7. On medium, heat 1 T olive oil in a pan and add meat balls to the pan; add the remaining 1/2 cup tomato sauce to the pan and cook for ~10-12 minutes, or until cooked through.



Yep...it's me...featured on the front page of Food52  =) Couldn't have come on a better day...my graduation from culinary school. So excited! Thank you!


Sesame Almond Risotto with Parmesan

Making risotto is a bit of a consuming venture, as you must stir it throughout the entire cooking process. However, the creamy, cheesy grains are a great accompaniment to fish, poultry, or meats! Make up your own combo by simply substituting a different cheese and herbs. (serves 2:)
2 T sesame oil
1 small onion-minced
1 cup Arborio rice
2 t salt
pepper-to taste
1/4 cup dry white wine
5-7 cups hot chicken stock
1/2 cup grated Parmesan
1/4 cup sliced almonds
2 T cilantro-minced
1. Heat oil in a sauce pan and sweat the onion until translucent (on med-low heat).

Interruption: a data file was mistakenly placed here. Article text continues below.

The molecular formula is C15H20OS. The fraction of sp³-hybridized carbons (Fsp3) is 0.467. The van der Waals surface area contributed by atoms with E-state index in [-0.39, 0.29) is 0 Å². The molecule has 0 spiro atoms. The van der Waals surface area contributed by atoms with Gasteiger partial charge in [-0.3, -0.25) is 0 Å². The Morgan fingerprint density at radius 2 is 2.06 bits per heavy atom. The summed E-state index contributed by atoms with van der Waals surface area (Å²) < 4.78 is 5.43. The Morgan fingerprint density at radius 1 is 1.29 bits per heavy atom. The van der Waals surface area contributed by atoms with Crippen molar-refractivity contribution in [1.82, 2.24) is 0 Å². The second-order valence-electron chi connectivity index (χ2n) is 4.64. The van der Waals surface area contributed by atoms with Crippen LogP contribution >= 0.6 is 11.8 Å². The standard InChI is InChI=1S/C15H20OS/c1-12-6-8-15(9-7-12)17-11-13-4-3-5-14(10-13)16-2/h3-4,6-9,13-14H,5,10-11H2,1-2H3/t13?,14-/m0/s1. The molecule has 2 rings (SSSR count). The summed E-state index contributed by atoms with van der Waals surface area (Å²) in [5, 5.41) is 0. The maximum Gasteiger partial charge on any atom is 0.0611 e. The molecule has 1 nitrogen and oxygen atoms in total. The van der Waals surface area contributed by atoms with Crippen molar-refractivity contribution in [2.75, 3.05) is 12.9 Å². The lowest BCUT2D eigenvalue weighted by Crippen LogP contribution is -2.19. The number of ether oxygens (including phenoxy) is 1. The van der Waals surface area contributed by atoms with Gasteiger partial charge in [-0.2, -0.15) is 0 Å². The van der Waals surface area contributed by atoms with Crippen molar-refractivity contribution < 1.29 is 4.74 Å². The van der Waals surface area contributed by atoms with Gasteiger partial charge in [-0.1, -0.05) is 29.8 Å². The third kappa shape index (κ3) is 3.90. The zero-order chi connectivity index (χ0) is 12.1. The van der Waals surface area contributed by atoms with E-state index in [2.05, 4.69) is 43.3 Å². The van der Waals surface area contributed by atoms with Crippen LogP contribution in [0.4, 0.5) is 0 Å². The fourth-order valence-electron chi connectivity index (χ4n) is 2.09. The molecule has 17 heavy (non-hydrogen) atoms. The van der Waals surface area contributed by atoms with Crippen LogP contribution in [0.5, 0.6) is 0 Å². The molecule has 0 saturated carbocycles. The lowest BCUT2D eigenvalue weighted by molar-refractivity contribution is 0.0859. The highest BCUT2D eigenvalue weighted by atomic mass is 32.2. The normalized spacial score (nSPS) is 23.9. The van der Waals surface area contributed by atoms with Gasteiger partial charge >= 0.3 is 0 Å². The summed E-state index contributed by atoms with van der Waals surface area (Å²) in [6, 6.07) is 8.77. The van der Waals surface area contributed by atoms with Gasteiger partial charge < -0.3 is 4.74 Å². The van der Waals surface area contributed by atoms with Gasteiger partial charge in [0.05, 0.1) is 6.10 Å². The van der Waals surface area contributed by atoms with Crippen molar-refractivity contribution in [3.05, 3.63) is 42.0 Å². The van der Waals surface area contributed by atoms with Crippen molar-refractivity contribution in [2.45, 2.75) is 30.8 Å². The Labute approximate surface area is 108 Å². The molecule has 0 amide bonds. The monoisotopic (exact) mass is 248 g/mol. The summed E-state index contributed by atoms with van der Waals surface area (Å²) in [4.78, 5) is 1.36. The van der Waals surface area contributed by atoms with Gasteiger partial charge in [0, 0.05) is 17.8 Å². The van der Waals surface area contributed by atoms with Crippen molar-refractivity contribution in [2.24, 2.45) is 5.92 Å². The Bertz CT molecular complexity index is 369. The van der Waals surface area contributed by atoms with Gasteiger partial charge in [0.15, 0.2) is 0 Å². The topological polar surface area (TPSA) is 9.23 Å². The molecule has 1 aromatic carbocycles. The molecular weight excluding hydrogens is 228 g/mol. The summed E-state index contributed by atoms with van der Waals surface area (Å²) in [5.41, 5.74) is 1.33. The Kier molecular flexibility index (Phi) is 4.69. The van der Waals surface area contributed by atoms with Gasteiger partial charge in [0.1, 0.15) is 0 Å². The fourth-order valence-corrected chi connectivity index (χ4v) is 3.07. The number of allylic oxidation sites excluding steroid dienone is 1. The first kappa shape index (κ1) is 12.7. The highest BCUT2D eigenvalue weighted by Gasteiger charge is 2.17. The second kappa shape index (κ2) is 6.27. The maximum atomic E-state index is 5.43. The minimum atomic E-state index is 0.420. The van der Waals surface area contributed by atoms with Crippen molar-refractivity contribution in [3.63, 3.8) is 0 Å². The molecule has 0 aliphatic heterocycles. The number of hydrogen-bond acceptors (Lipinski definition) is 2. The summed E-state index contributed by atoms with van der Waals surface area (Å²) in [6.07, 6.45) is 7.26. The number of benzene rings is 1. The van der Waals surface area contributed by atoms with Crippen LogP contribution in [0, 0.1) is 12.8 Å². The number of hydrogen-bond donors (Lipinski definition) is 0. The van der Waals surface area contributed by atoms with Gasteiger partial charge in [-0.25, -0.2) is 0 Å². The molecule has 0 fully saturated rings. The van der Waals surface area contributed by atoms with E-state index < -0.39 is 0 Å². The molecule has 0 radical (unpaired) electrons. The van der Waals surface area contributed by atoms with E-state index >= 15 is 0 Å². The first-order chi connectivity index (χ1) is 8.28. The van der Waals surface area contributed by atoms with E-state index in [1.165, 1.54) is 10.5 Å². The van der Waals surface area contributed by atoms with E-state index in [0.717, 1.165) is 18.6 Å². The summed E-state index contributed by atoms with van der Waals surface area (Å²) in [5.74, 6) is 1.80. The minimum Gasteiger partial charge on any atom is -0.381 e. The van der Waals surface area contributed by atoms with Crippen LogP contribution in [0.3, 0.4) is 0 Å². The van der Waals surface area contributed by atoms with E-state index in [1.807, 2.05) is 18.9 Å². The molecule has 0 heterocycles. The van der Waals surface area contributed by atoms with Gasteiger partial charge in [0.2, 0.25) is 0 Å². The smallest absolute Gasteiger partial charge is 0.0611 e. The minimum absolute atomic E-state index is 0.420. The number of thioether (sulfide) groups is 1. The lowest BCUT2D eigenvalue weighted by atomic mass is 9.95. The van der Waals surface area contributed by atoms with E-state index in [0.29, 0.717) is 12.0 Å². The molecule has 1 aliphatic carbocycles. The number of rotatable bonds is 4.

2. Add rice to the pan and toss to coat; add the salt and pepper and saute, stirring constantly, on low heat for ~2 min.
3. Add wine to the pan and reduce until it's almost gone, stirring constantly.
4. Using a ladle add stock to the pan, one by one; once the rice has absorbed the first ladle, add the next one and continue. You must do this on low heat and stir constantly! The process should take 15-20 minutes. The risotto should be creamy and soft.
5. Add Parmesan and stir to incorporate. Turn the heat off and cover. Allow to sit for 2-4 minutes.
6. Garnish with almonds and cilantro.


Carob vs. Cocoa Powder

Since my recent post of the devilish chocolate indulgence cookies, a curious follower of my blog posed the following question: "These cookies look delicious! I may try them very soon. Might you know of any good (healthy) carob recipes? I have a vat of carob powder and I don't know what to do with it. Thanks dear!"